Objectives: To compare the systemic bioavailability
(assessed by cortisol suppression) of high-dose budesonide when given
by four inhaler devices and orally. Also studied are the relative
systemic potencies of three inhaled steroids (budesonide, fluticasone
propionate, and beclomethasone dipropionate) when given by metered-dose
inhaler (MDI) with a large volume spacer.
Double-blind, crossover, placebo-controlled trial.
Participants: Sixteen healthy, steroid-naive adult
Methods: On separate occasions, each
subjects took 4 mg of budesonide through the following devices: MDI
alone, MDI with 750-mL spacer, dry-powder inhaler and nebulizer; 4 mg
of budesonide was also taken orally to assess the effects of GI
absorption. For the drug comparison, each subject took 4 mg of
budesonide, fluticasone, and beclomethasone, and 2 mg of budesonide and
fluticasone by MDI and spacer.
percent suppression (95% confidence interval) of 9:00 am
cortisol with budesonide was observed with MDI alone (73% [57 to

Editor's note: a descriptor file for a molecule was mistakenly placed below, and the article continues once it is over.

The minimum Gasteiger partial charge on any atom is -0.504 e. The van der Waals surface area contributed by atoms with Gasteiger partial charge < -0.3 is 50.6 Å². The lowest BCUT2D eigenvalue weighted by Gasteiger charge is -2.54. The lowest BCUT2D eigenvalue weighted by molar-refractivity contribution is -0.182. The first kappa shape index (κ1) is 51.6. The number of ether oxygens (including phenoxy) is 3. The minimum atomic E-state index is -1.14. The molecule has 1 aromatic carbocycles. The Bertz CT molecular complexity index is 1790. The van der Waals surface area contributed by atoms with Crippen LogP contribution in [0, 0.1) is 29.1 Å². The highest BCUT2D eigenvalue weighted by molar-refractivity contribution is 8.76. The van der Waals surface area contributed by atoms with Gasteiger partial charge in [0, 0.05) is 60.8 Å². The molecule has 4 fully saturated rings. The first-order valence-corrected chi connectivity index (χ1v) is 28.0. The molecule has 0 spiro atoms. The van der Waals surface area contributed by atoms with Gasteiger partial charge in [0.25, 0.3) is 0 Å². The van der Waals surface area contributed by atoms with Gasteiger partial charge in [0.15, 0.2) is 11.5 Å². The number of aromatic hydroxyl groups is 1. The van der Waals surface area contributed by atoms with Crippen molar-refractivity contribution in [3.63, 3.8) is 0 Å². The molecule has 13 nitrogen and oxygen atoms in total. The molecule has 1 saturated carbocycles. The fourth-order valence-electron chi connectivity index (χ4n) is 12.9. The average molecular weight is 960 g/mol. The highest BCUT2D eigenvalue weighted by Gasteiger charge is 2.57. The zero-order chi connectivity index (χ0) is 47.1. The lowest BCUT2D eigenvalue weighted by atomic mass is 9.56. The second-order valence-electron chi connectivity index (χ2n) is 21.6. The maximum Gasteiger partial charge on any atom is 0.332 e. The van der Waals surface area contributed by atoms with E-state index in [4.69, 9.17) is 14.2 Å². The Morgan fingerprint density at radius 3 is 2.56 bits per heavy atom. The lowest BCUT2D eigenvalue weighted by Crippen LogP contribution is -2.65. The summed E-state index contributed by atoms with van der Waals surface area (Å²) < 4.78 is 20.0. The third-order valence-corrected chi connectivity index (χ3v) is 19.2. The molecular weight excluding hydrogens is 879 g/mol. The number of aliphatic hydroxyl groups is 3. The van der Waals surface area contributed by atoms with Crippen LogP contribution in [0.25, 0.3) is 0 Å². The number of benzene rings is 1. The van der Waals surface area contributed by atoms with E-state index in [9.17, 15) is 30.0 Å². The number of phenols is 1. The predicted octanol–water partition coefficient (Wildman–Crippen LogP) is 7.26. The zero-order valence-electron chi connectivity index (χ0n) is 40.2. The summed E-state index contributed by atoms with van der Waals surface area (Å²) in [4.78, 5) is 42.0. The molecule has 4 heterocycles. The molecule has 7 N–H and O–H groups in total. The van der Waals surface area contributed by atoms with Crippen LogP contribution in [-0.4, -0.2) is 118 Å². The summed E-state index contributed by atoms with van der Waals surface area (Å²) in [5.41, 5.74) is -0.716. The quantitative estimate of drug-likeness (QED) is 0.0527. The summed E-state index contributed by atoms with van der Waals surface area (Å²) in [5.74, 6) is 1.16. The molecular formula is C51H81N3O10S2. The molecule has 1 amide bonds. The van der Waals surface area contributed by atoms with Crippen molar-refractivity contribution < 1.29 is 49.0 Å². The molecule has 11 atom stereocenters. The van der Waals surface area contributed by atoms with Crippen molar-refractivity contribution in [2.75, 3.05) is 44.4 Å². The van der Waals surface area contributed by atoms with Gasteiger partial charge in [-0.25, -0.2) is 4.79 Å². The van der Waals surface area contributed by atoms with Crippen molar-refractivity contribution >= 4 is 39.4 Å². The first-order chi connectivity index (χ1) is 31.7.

90]) and turbohaler (72% [58 to 86]) compared with MDI spacer (42%[
22 to 64]) and oral administration (14% [+6- to −34]). Nebulized
budesonide produced an insignificant rise in 9:00 am
cortisol level. The most suppressive drug (given by MDI spacer) was
fluticasone at 4 mg (86% [82 to 91]) and at 2 mg (72% [59 to
85]). The least suppressive drug was budesonide at 4 mg (43% [22 to
64]) and at 2 mg (25% [3 to 47]). The effects of 4 mg of
beclomethasone were intermediate (66% [49 to 82%]).
Conclusions: The choice of delivery device for
administration of budesonide can lead to important differences in
systemic bioavailability. Fluticasone has greater systemic potency than
budesonide or beclomethasone when given at microgram equivalent dosage.
The systemic potency ratio of fluticasone propionate to budesonide in
normal human volunteers in the present study is similar to the
therapeutic potency ratio of the drug in asthmatic patients
HPA = hypothalamic-pituitary-adrenal; MDI = metered-dose inhaler